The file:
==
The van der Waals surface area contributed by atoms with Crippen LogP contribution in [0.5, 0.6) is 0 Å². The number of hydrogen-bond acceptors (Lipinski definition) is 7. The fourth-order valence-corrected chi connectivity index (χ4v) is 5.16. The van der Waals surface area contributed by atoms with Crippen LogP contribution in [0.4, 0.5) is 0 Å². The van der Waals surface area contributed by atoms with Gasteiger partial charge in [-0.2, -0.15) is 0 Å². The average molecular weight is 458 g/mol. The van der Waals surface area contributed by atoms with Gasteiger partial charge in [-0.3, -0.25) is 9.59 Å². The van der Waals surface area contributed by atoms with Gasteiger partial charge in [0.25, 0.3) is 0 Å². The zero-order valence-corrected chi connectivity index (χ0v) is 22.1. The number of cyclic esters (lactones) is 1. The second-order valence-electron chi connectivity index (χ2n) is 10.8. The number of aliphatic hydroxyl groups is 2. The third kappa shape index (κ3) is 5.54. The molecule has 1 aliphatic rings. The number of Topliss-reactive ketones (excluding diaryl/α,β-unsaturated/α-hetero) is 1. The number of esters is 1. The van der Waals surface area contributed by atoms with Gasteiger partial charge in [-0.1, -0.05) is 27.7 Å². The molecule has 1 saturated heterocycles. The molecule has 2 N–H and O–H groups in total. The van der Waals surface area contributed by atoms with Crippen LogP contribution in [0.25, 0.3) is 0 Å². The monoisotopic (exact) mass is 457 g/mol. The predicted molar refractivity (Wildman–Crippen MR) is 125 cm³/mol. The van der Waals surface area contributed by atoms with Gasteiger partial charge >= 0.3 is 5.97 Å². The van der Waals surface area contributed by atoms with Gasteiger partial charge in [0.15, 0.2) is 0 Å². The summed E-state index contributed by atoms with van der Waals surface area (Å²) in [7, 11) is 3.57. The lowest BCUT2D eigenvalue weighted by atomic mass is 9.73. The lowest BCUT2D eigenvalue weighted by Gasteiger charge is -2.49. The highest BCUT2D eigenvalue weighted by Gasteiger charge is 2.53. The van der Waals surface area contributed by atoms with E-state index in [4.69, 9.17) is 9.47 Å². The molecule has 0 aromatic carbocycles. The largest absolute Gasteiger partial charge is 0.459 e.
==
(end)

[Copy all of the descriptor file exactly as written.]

The van der Waals surface area contributed by atoms with Crippen LogP contribution in [0.5, 0.6) is 0 Å². The number of hydrogen-bond acceptors (Lipinski definition) is 7. The fourth-order valence-corrected chi connectivity index (χ4v) is 5.16. The van der Waals surface area contributed by atoms with Crippen LogP contribution in [0.4, 0.5) is 0 Å². The van der Waals surface area contributed by atoms with Gasteiger partial charge in [-0.2, -0.15) is 0 Å². The average molecular weight is 458 g/mol. The van der Waals surface area contributed by atoms with Gasteiger partial charge in [-0.3, -0.25) is 9.59 Å². The van der Waals surface area contributed by atoms with Gasteiger partial charge in [0.25, 0.3) is 0 Å². The zero-order valence-corrected chi connectivity index (χ0v) is 22.1. The number of cyclic esters (lactones) is 1. The second-order valence-electron chi connectivity index (χ2n) is 10.8. The number of aliphatic hydroxyl groups is 2. The third kappa shape index (κ3) is 5.54. The molecule has 1 aliphatic rings. The number of Topliss-reactive ketones (excluding diaryl/α,β-unsaturated/α-hetero) is 1. The number of esters is 1. The van der Waals surface area contributed by atoms with Gasteiger partial charge in [-0.1, -0.05) is 27.7 Å². The molecule has 1 saturated heterocycles. The molecule has 2 N–H and O–H groups in total. The van der Waals surface area contributed by atoms with Crippen LogP contribution in [0.25, 0.3) is 0 Å². The monoisotopic (exact) mass is 457 g/mol. The predicted molar refractivity (Wildman–Crippen MR) is 125 cm³/mol. The van der Waals surface area contributed by atoms with Gasteiger partial charge >= 0.3 is 5.97 Å². The van der Waals surface area contributed by atoms with Gasteiger partial charge in [0.15, 0.2) is 0 Å². The summed E-state index contributed by atoms with van der Waals surface area (Å²) in [7, 11) is 3.57. The lowest BCUT2D eigenvalue weighted by atomic mass is 9.73. The lowest BCUT2D eigenvalue weighted by Gasteiger charge is -2.49. The highest BCUT2D eigenvalue weighted by Gasteiger charge is 2.53. The van der Waals surface area contributed by atoms with E-state index in [4.69, 9.17) is 9.47 Å². The molecule has 0 aromatic carbocycles. The largest absolute Gasteiger partial charge is 0.459 e.